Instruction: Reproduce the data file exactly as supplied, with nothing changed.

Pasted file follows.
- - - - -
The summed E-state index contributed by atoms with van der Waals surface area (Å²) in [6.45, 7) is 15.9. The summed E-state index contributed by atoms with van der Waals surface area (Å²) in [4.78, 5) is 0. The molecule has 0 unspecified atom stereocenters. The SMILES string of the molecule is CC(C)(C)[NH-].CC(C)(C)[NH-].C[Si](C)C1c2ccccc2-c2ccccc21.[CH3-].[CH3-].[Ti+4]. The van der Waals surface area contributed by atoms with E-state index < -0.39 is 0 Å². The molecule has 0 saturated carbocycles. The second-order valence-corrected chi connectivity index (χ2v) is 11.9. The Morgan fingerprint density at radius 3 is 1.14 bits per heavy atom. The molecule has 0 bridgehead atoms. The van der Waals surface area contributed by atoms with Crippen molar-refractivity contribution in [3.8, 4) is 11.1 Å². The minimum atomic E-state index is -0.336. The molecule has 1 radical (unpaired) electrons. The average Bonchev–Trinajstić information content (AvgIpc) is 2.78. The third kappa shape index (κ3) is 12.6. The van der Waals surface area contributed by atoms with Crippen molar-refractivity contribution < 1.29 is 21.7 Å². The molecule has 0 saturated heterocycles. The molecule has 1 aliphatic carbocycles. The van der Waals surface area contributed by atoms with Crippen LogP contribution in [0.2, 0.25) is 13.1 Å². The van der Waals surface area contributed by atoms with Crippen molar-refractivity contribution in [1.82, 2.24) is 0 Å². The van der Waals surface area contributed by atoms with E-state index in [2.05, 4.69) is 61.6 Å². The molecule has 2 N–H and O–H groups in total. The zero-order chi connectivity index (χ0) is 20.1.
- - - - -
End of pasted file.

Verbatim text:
The summed E-state index contributed by atoms with van der Waals surface area (Å²) in [6.45, 7) is 15.9. The summed E-state index contributed by atoms with van der Waals surface area (Å²) in [4.78, 5) is 0. The molecule has 0 unspecified atom stereocenters. The SMILES string of the molecule is CC(C)(C)[NH-].CC(C)(C)[NH-].C[Si](C)C1c2ccccc2-c2ccccc21.[CH3-].[CH3-].[Ti+4]. The van der Waals surface area contributed by atoms with E-state index < -0.39 is 0 Å². The molecule has 0 saturated carbocycles. The second-order valence-corrected chi connectivity index (χ2v) is 11.9. The Morgan fingerprint density at radius 3 is 1.14 bits per heavy atom. The molecule has 0 bridgehead atoms. The van der Waals surface area contributed by atoms with Crippen molar-refractivity contribution in [3.8, 4) is 11.1 Å². The minimum atomic E-state index is -0.336. The molecule has 1 radical (unpaired) electrons. The average Bonchev–Trinajstić information content (AvgIpc) is 2.78. The third kappa shape index (κ3) is 12.6. The van der Waals surface area contributed by atoms with Crippen molar-refractivity contribution < 1.29 is 21.7 Å². The molecule has 0 saturated heterocycles. The molecule has 1 aliphatic carbocycles. The van der Waals surface area contributed by atoms with Crippen LogP contribution in [0.2, 0.25) is 13.1 Å². The van der Waals surface area contributed by atoms with Crippen molar-refractivity contribution in [1.82, 2.24) is 0 Å². The van der Waals surface area contributed by atoms with E-state index in [2.05, 4.69) is 61.6 Å². The molecule has 2 N–H and O–H groups in total. The zero-order chi connectivity index (χ0) is 20.1.